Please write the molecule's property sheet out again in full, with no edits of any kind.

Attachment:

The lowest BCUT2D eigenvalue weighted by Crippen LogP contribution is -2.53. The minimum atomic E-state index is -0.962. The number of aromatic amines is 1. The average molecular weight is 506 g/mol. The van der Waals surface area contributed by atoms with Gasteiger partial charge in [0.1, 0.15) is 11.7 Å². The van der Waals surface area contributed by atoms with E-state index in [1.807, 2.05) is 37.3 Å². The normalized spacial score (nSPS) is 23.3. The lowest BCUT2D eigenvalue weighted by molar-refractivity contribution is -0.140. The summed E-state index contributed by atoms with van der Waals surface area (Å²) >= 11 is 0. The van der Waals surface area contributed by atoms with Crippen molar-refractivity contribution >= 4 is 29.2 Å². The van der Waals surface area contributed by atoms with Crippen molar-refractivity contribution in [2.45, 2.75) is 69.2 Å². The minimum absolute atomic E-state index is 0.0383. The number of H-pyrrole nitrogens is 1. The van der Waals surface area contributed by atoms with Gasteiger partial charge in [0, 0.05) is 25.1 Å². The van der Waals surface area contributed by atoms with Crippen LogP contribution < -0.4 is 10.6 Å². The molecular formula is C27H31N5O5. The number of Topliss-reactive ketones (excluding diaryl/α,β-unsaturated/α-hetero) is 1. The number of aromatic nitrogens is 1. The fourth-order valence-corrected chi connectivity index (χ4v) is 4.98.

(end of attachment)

The lowest BCUT2D eigenvalue weighted by Crippen LogP contribution is -2.53. The minimum atomic E-state index is -0.962. The number of aromatic amines is 1. The average molecular weight is 506 g/mol. The van der Waals surface area contributed by atoms with Gasteiger partial charge in [0.1, 0.15) is 11.7 Å². The van der Waals surface area contributed by atoms with E-state index in [1.807, 2.05) is 37.3 Å². The normalized spacial score (nSPS) is 23.3. The lowest BCUT2D eigenvalue weighted by molar-refractivity contribution is -0.140. The summed E-state index contributed by atoms with van der Waals surface area (Å²) >= 11 is 0. The van der Waals surface area contributed by atoms with Crippen molar-refractivity contribution >= 4 is 29.2 Å². The van der Waals surface area contributed by atoms with Crippen molar-refractivity contribution in [2.45, 2.75) is 69.2 Å². The minimum absolute atomic E-state index is 0.0383. The number of H-pyrrole nitrogens is 1. The van der Waals surface area contributed by atoms with Gasteiger partial charge in [0, 0.05) is 25.1 Å². The van der Waals surface area contributed by atoms with Crippen LogP contribution < -0.4 is 10.6 Å². The molecular formula is C27H31N5O5. The number of Topliss-reactive ketones (excluding diaryl/α,β-unsaturated/α-hetero) is 1. The number of aromatic nitrogens is 1. The fourth-order valence-corrected chi connectivity index (χ4v) is 4.98.